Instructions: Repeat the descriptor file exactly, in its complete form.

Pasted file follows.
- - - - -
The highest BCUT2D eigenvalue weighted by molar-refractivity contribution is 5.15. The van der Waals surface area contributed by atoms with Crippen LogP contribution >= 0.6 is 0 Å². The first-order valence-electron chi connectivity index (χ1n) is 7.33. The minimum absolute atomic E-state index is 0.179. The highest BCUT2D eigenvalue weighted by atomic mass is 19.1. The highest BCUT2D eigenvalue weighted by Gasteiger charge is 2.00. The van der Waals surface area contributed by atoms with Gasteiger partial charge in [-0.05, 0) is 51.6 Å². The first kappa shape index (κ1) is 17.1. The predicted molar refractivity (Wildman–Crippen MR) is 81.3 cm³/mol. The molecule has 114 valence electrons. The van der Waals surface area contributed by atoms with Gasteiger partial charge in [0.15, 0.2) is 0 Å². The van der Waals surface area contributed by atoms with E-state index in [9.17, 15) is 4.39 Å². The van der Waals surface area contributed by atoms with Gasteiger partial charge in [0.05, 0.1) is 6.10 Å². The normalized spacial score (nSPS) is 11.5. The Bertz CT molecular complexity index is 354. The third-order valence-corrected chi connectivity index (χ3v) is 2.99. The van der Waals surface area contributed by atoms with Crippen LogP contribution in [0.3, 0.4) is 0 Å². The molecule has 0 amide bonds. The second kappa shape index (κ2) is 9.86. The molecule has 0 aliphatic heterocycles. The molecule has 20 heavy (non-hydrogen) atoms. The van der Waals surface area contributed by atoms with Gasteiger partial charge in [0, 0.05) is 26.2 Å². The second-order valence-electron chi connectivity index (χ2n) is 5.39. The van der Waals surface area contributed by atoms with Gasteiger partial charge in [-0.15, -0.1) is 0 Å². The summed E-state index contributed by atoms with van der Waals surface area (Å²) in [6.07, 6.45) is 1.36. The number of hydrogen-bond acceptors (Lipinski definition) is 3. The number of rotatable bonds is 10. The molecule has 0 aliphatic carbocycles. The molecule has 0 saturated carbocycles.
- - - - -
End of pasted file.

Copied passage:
The highest BCUT2D eigenvalue weighted by molar-refractivity contribution is 5.15. The van der Waals surface area contributed by atoms with Crippen LogP contribution >= 0.6 is 0 Å². The first-order valence-electron chi connectivity index (χ1n) is 7.33. The minimum absolute atomic E-state index is 0.179. The highest BCUT2D eigenvalue weighted by atomic mass is 19.1. The highest BCUT2D eigenvalue weighted by Gasteiger charge is 2.00. The van der Waals surface area contributed by atoms with Gasteiger partial charge in [-0.05, 0) is 51.6 Å². The first kappa shape index (κ1) is 17.1. The predicted molar refractivity (Wildman–Crippen MR) is 81.3 cm³/mol. The molecule has 114 valence electrons. The van der Waals surface area contributed by atoms with Gasteiger partial charge in [0.15, 0.2) is 0 Å². The van der Waals surface area contributed by atoms with E-state index in [9.17, 15) is 4.39 Å². The van der Waals surface area contributed by atoms with Gasteiger partial charge in [0.05, 0.1) is 6.10 Å². The normalized spacial score (nSPS) is 11.5. The Bertz CT molecular complexity index is 354. The third-order valence-corrected chi connectivity index (χ3v) is 2.99. The van der Waals surface area contributed by atoms with Crippen LogP contribution in [0.3, 0.4) is 0 Å². The molecule has 0 amide bonds. The second kappa shape index (κ2) is 9.86. The molecule has 0 aliphatic heterocycles. The molecule has 20 heavy (non-hydrogen) atoms. The van der Waals surface area contributed by atoms with Gasteiger partial charge in [0, 0.05) is 26.2 Å². The second-order valence-electron chi connectivity index (χ2n) is 5.39. The van der Waals surface area contributed by atoms with Gasteiger partial charge in [-0.15, -0.1) is 0 Å². The summed E-state index contributed by atoms with van der Waals surface area (Å²) in [6.07, 6.45) is 1.36. The number of hydrogen-bond acceptors (Lipinski definition) is 3. The number of rotatable bonds is 10. The molecule has 0 aliphatic carbocycles. The molecule has 0 saturated carbocycles.